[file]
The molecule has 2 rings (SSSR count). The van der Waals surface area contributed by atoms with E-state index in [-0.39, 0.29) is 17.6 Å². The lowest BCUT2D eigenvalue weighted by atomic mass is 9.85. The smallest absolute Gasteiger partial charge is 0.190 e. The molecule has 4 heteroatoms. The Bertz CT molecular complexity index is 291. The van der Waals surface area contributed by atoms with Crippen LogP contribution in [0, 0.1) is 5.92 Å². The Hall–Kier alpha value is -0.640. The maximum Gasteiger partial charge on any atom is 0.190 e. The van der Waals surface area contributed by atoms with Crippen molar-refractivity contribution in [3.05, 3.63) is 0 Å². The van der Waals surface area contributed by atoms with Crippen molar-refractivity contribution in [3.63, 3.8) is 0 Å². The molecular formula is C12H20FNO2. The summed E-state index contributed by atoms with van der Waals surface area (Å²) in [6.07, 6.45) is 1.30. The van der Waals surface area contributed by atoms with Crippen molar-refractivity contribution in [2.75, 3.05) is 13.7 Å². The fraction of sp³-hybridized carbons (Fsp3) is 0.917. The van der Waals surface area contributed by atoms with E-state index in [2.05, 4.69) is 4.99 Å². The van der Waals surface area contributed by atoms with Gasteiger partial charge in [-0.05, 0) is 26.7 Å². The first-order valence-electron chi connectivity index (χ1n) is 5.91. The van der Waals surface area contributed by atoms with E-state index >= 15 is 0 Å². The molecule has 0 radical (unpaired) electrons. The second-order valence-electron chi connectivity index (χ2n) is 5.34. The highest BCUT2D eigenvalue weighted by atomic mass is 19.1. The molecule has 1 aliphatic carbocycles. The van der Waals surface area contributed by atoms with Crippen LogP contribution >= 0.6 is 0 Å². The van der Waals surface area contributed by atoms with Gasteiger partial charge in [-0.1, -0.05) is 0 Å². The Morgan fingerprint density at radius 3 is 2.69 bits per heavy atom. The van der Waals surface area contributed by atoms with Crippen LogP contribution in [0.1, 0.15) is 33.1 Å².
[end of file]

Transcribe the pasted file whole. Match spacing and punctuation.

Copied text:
The molecule has 2 rings (SSSR count). The van der Waals surface area contributed by atoms with E-state index in [-0.39, 0.29) is 17.6 Å². The lowest BCUT2D eigenvalue weighted by atomic mass is 9.85. The smallest absolute Gasteiger partial charge is 0.190 e. The molecule has 4 heteroatoms. The Bertz CT molecular complexity index is 291. The van der Waals surface area contributed by atoms with Crippen LogP contribution in [0, 0.1) is 5.92 Å². The Hall–Kier alpha value is -0.640. The maximum Gasteiger partial charge on any atom is 0.190 e. The van der Waals surface area contributed by atoms with Crippen molar-refractivity contribution in [3.05, 3.63) is 0 Å². The van der Waals surface area contributed by atoms with Crippen molar-refractivity contribution in [3.63, 3.8) is 0 Å². The molecular formula is C12H20FNO2. The summed E-state index contributed by atoms with van der Waals surface area (Å²) in [6.07, 6.45) is 1.30. The van der Waals surface area contributed by atoms with Crippen molar-refractivity contribution in [2.75, 3.05) is 13.7 Å². The fraction of sp³-hybridized carbons (Fsp3) is 0.917. The van der Waals surface area contributed by atoms with E-state index in [2.05, 4.69) is 4.99 Å². The van der Waals surface area contributed by atoms with Gasteiger partial charge in [-0.05, 0) is 26.7 Å². The first-order valence-electron chi connectivity index (χ1n) is 5.91. The van der Waals surface area contributed by atoms with E-state index >= 15 is 0 Å². The molecule has 0 radical (unpaired) electrons. The second-order valence-electron chi connectivity index (χ2n) is 5.34. The highest BCUT2D eigenvalue weighted by atomic mass is 19.1. The molecule has 1 aliphatic carbocycles. The van der Waals surface area contributed by atoms with Crippen LogP contribution >= 0.6 is 0 Å². The van der Waals surface area contributed by atoms with Gasteiger partial charge in [-0.1, -0.05) is 0 Å². The Morgan fingerprint density at radius 3 is 2.69 bits per heavy atom. The van der Waals surface area contributed by atoms with Crippen LogP contribution in [0.1, 0.15) is 33.1 Å².